|Frequency Response||In principle, frequency response refers to the frequency range in which the sound bar is expected to operate in. In general, the audible range to adults' hearing is between 20Hz to 20kHz.
Some sound bars will specify this as the frequency response but not all. However, buyers are advised to be cautious when interpreting the numbers. A sound bar with operating specification of 20Hz to 20kHz is not necessarily better than one with specification of 40Hz to 20kHz. One has to understand that the response variance at different frequency range (or spectral shape) is what determines the quality of sound component of certain frequency range.
For illustration, a sound bar with frequency response of 20Hz to 20kHz but variance of say +/-15dB at 30Hz and +/-10dB at 20kHz simply means that the sound component produced at the two ends of the spectrum will be significantly distorted. On the other hand, a sound bar with frequency response of 40Hz to 20kHz but variance of say +/-3dB at 40Hz and 20kHz simply means that the sound component produced at the two ends of the spectrum is still of the same loudness as that produced in the midrange spectrum.
Such information is rarely available and one has to rely on reviews to get true picture of the sound quality.
Further reading: Amazon's speakers help guide
|HDMI||In the context of sound bar, HDMI can simply be referred to as high definition audio. The audio produced from TV (Hight Definition LED TV these days) is transported from the TV to the A/V receiver via what is referred to as Audio Return Channel.
In earlier times, the quality of HDMI audio is often compared to that of S/PDIF. While many still continue to ask the same question, HDMI has emerged as the clear winner. The specifications below say it all.
24-bit / 192kHz sampling rate
Support Dolby Digital (DTS)
Support Dolby True HD (DTS-HD)
24-bit / 48kHz sampling rate
Support Dolby Digital (DTS)
Does not support Dolby True HD (DTS-HD)
Further reading: HDMI vs S/PDIF Audio Faceoff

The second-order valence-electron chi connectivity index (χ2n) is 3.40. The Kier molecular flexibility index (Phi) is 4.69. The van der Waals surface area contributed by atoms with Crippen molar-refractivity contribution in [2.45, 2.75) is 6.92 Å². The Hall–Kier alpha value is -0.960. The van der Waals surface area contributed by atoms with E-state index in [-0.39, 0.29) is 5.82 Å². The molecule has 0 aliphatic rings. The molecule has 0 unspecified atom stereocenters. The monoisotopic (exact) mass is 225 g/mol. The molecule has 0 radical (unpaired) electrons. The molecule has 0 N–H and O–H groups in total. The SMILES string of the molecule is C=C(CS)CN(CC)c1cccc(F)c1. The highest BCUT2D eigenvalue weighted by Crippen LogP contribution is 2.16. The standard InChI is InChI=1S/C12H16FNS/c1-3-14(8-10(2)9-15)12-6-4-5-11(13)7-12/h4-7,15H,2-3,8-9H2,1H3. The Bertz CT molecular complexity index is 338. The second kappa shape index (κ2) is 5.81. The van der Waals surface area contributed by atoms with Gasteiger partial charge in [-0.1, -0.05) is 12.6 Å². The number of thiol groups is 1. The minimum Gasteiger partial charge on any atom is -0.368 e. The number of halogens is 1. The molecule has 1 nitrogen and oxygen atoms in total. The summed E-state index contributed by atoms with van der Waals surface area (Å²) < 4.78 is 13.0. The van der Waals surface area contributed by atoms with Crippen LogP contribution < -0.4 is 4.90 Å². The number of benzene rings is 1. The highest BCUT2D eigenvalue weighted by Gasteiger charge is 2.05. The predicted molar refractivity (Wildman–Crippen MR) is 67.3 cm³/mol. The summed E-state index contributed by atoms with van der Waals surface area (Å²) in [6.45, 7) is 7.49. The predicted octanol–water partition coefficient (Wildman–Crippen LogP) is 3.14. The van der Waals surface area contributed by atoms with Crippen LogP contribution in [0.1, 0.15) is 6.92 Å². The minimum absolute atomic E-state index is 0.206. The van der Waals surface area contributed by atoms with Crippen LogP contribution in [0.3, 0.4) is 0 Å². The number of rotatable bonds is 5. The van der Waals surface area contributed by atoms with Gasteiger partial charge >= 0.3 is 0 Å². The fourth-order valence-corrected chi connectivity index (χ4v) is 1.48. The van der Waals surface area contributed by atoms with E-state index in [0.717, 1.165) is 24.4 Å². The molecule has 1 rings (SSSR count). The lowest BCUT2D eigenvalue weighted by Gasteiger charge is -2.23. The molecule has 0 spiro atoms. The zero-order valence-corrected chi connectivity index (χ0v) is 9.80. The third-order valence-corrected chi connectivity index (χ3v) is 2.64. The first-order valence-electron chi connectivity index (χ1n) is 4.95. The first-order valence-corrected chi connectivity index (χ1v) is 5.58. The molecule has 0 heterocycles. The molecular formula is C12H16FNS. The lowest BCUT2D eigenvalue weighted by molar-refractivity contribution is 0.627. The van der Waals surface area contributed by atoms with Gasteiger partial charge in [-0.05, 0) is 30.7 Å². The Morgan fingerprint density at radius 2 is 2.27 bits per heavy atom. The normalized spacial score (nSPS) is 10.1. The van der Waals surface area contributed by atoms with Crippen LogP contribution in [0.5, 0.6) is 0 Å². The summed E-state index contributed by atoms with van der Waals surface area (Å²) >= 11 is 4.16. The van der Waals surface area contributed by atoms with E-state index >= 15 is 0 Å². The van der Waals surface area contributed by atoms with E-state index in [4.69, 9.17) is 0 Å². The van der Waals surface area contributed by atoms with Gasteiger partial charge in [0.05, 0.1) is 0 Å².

|Midrange||Specific to the context of sound bar, midrange may be associated with two different meanings.
Prices of sound bar vary from as low as less than $100 to as high as few thousands of dollars. The midrange price for sound bar is probably in the region of $300 to $500. Anything that is less than $300 is good for small room but probably lacks either the oomph, clarity or both. Anything that is in the midrange region is good for most people, delivers sufficient oomph to rock mid-size rooms and clarity that is good enough for non-audiophiles. Sound bar of audiophile quality would cost $500 and more.
Midrange frequency refers to the most sensitive frequency range of our hearing. Though 20Hz to 20kHz is the normal hearing range of most adults, the midrange frequency is considered to be somewhere between 500Hz to 2kHz. This is the spectrum at which human conversations are taking place.
Further reading: The audiogram explained
|Optical Input||Optical input refers to the TOSLINK port that is used to plug a fibre optic cable carrying digital S/PDIF signal.
Further reading: What is TOSLINK?
|Passive Sub-woofer||A sub-woofer that is attached to the main sound receiver unit and has no power line on its own is referred to as a passive sub-woofer. One drawback associated with passive sub-woofer is the absence of its own amplifier that results in undesirable frequency component leaking into the sub-woofer and generated unpleasant bass sound.|
|TOSLINK||TOSLINK stands for Toshiba Link and it refers to the standard connector found in optical fibre audio cable.|